The Angels' Shohei Ohtani makes more history on the mound and at the plate
This is what he really came here to do.
On Sunday, Shohei Ohtani batted second in the Los Angeles Angels' lineup and started the game against the Chicago White Sox on the mound, a feat that had not been done since 1903. In his first at-bat, to silence any doubters, he hit a home run on the first pitch he saw.
Ohtani made a splash when he arrived in the U.S., wanting to be a pitcher and a hitter. MLB teams bid on the right to sign him after he was posted by the Nippon Professional Baseball league in Japan, and he signed with the Angels on Dec. 8, 2017.
In three seasons with the Angels, Ohtani has flashed potential greatness but has also struggled with injuries. He won AL Rookie of the Year in 2018 after becoming the first player since Babe Ruth in 1919 to hit 15 home runs and pitch 50 innings in a season.
As a hitter, Ohtani finished his first MLB season with a .285 batting average, 22 home runs, 10 stolen bases and 61 RBIs. As a pitcher, he recorded a 3.31 ERA, 1.16 WHIP and 63 strikeouts in 10 starts. He matched Babe Ruth a second time, becoming the second MLB player with 10 pitching appearances and 20 home runs in a season.
However, following the 2018 season, Ohtani underwent Tommy John surgery, removing him from pitching contention until at least 2020. He returned to the mound on July 26, 2020, but made only two pitching appearances that season, shut down because of a flexor strain in his right elbow.
Now, Ohtani is back and taking things to the next level.
To this point, when healthy, Ohtani was part of the Angels' starting rotation, and he was the designated hitter (and sometimes outfielder) on non-pitching days. He had never filled both roles in the same game.
Further, Ohtani batted second in the Angels' lineup Sunday, making him the first pitcher to bat in the top two since Jack Dunleavy for the St. Louis Cardinals on Sept. 7, 1903. Since 1976, only two pitchers have hit when the DH was available: Andy Sonnanstine in 2009 and Madison Bumgarner in 2016.
"He has the ability as a hitter to be an All-Star. He also has the ability as a pitcher to be an All-Star," FOX Sports MLB Analyst Ben Verlander said of Ohtani. "The fact that he does both at the highest level is absolutely insane.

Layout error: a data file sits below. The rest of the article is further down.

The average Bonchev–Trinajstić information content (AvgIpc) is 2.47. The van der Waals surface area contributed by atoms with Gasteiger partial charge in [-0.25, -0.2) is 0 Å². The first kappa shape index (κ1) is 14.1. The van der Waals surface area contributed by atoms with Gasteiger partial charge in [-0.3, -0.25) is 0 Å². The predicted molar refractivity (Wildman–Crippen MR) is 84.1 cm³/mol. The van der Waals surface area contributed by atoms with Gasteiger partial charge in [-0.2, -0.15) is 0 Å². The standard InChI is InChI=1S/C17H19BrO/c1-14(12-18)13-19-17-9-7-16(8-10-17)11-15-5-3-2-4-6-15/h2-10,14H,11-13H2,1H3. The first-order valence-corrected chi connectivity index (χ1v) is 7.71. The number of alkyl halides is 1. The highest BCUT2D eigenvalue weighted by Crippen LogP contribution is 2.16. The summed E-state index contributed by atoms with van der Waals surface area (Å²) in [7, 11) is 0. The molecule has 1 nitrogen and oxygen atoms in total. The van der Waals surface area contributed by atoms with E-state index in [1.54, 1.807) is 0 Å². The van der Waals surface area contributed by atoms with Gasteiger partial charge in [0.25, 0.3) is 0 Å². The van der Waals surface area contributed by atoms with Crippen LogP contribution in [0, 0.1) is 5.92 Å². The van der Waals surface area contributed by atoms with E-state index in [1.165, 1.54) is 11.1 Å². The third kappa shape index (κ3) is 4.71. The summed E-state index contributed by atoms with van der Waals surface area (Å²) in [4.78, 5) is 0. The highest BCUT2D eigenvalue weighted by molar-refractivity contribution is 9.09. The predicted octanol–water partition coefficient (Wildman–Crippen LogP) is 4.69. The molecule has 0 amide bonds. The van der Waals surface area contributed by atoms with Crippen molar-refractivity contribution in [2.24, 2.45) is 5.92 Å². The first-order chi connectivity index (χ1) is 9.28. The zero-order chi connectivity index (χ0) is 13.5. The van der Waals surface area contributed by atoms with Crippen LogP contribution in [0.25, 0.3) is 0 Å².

"What he’s doing makes him one of the most exciting players in the league. This hasn’t been done in baseball. And the whole world is rooting for him."
What Verlander said.
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So how'd it go? Here's the breakdown of Ohtani's night:
- Ohtani recorded one strikeout and two groundouts. He walked one batter.
- He hit a home run on the first pitch in his first at-bat.
- Ohtani recorded two strikeouts and one groundout.
- He lined out to center in his second at-bat.
- The first batter reached on an infield single. Ohtani then recorded a lineout to first and two groundouts.
- Ohtani did not bat.
- Ohtani struck out three and walked two.
- In his third at-bat, he grounded out with two on base to end the inning.
- The top of the inning was a wild one, featuring a lineout, an infield single, a fielder's choice, a pickoff error, two walks, a wild pitch, a strikeout, a passed ball, a throwing error and, finally, a groundout. The White Sox scored three runs in the process.
- Of more concern to baseball fans, Ohtani ended the inning with a possible injury after a collision with Jose Abreu at home plate. Steve Cishek recorded the final out.
- Later on the broadcast, it was revealed that Ohtani is thought to be OK but will be reevaluated by the team. And baseball breathed a sigh of relief.
- Pitching: 4.2 innings, two hits, one earned run, seven strikeouts, five walks, 1.93 ERA
- Hitting: home run, lineout, groundout, .333 batting average